What to Do About Astroturfing the Comment Letter Process
It’s hard to know for sure whether astroturfing is part of the SEC comment letter process. Last fall, John wrote about the flurry of comment letters received at the SEC on the S-K Modernization Proposal and the potential that some would assert this resulted from an astroturf campaign. Broc wrote last fall about the “fishy” comment letters submitted to the SEC ahead of its proposed rulemaking on proxy advisors.
Congressional leaders are apparently taking the notion of astroturfing seriously, and a recent blog from Jim Hamilton summarizes a hearing held by the Subcommittee on Oversight and Investigations of the House Financial Services Committee on alleged astroturfing of the Administrative Procedure Act (APA) process for submitting comment letters on agency rulemaking – and as a reason for the hearing, the subcommittee cited reports of astroturfing relating to proposals by several agencies, one being the SEC.
Jim Hamilton’s blog provides an interesting read of the back and forth testimony about possible solutions to concerns about astroturfing. Here’s an excerpt:
Beth Simone Noveck, a professor from New York University, testified that the notice and comment period on proposed federal regulations is sometimes referred to as the “notice and spam” period due to the volume of duplicate comment letters agencies receive. She recommended that the agencies use readily available tools to address voluminous, duplicative and fake comments. These include machine learning to summarize voluminous comments, “de-duplication” software to remove identical comments and filtering software to sift out “the real and the relevant.”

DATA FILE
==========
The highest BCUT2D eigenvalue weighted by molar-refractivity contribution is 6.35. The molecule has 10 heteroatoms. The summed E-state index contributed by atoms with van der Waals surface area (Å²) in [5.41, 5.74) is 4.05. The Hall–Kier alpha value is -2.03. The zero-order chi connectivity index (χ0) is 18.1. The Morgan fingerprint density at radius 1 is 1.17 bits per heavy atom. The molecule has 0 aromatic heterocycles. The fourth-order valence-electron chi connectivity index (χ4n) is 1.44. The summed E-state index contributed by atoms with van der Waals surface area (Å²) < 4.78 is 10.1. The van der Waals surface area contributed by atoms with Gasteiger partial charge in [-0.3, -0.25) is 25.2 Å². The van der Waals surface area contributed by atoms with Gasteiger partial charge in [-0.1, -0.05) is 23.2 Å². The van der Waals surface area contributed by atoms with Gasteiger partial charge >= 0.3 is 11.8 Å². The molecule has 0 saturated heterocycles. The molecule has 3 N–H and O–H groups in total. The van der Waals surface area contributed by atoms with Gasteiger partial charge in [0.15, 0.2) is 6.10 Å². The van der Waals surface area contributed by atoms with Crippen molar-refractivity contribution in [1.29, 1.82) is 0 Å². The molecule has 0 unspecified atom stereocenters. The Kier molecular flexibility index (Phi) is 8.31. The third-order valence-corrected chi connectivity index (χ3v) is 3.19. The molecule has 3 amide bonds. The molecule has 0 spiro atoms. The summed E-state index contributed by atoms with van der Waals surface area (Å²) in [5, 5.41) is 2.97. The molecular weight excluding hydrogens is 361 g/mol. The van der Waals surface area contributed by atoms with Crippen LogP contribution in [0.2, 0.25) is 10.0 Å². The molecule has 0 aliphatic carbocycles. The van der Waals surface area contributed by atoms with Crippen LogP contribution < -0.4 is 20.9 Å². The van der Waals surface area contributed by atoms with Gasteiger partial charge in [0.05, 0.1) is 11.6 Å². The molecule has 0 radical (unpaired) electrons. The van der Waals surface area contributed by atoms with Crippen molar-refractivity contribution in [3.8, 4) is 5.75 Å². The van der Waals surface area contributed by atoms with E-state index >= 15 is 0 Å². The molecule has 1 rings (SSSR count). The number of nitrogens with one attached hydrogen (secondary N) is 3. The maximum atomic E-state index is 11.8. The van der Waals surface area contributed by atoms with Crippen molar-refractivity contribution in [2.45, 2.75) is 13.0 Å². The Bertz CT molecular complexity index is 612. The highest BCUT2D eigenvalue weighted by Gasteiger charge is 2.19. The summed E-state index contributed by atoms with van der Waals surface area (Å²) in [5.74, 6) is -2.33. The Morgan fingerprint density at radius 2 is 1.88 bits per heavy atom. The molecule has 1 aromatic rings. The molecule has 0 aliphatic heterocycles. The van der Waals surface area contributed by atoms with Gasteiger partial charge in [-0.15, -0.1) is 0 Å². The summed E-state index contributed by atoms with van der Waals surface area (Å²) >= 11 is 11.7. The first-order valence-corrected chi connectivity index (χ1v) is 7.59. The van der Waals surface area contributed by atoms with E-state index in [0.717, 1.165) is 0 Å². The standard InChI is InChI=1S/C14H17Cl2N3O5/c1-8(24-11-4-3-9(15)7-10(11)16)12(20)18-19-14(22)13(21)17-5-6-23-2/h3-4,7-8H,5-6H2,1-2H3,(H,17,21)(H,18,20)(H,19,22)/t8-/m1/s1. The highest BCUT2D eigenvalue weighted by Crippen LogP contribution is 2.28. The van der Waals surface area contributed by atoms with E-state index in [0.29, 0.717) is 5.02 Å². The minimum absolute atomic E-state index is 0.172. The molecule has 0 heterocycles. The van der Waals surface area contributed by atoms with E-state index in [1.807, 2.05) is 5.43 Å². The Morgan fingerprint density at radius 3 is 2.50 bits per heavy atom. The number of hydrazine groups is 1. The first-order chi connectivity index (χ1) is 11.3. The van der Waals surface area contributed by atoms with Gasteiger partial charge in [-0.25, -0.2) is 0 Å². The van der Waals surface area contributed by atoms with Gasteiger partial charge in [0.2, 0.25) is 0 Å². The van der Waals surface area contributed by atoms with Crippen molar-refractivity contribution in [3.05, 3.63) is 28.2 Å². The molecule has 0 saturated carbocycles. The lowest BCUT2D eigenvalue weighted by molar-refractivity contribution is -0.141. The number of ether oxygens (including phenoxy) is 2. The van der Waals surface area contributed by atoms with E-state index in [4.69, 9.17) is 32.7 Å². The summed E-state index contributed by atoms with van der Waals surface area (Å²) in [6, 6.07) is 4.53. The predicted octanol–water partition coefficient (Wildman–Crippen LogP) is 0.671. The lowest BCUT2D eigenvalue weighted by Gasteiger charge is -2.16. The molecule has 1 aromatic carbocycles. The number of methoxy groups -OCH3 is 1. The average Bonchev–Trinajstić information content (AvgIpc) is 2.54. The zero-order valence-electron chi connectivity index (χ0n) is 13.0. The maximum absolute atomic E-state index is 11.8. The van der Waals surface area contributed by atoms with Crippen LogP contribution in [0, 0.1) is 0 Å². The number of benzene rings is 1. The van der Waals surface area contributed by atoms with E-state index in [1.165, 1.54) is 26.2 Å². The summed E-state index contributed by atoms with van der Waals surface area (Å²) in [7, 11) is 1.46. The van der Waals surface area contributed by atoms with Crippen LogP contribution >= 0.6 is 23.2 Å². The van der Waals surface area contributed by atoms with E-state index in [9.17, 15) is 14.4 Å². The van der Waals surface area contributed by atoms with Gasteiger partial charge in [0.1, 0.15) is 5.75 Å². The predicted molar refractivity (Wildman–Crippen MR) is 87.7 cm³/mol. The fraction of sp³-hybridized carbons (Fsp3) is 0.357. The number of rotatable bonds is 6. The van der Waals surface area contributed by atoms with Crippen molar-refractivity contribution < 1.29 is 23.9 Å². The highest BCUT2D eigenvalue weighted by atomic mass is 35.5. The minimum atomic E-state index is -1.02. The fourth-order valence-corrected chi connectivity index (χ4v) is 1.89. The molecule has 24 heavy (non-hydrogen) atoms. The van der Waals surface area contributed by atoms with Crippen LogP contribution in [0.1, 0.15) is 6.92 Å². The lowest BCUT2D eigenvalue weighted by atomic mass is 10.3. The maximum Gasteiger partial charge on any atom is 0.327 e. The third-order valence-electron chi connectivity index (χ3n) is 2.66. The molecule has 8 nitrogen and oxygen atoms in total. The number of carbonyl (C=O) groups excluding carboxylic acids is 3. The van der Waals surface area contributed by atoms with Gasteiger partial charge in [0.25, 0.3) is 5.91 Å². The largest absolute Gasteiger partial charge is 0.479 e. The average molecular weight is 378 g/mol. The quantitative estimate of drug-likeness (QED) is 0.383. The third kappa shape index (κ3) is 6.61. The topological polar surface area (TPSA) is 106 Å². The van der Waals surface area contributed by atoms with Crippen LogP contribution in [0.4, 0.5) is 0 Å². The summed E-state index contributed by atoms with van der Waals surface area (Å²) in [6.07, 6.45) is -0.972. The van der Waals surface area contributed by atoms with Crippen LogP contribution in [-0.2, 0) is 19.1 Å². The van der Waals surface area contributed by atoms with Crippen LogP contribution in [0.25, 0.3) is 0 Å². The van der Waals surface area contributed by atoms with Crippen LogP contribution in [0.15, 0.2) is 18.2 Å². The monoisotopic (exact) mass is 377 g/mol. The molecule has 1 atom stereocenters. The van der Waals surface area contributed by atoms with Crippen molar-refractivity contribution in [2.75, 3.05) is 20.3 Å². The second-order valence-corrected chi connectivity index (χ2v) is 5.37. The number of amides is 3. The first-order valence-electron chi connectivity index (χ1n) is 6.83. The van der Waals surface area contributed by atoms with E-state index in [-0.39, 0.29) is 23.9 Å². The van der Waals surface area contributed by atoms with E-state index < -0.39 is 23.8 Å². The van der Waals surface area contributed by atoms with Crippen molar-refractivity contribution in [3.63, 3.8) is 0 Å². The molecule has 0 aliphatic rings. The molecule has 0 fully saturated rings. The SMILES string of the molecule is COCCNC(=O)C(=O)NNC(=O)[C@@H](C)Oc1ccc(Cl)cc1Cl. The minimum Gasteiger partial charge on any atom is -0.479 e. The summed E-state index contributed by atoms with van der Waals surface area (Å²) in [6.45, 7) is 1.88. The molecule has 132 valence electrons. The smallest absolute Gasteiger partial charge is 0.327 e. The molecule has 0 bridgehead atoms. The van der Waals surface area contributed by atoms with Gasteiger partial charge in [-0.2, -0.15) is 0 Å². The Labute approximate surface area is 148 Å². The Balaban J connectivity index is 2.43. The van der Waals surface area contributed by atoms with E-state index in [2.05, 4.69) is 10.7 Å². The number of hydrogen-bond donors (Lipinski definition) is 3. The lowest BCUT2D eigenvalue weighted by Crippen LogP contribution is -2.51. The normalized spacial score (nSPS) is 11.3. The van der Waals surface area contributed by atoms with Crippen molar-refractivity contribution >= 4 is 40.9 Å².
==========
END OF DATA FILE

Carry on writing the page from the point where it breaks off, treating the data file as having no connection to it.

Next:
Others, including Steven Balla, a professor from George Washington University and Ranking Member Barr, recommended Congress focus its attention on fake comment letters not mass comments.
Ranking Member Barr questioned whether the APA should be amended to standardize the comment letter collection process as it currently allows agencies discretion for determining how they collect and post comment letters. A GAO representative noted that a 2019 GAO study recommended certain agencies clearly disclose how they post comments and associated identity information, including the SEC, and the SEC has implemented these recommendations. The SEC issued a memorandum reflecting the SEC’s internal policies for posting duplicate comments and associated identity information and added a disclaimer on the SEC’s main comment posting page.
Possible solutions aside, it doesn’t sound like the Subcommittee settled on any immediate actions, and it’s unclear if there are any next steps.
-Lynn Jokela, TheCorporateCounsel.net February 21, 2020
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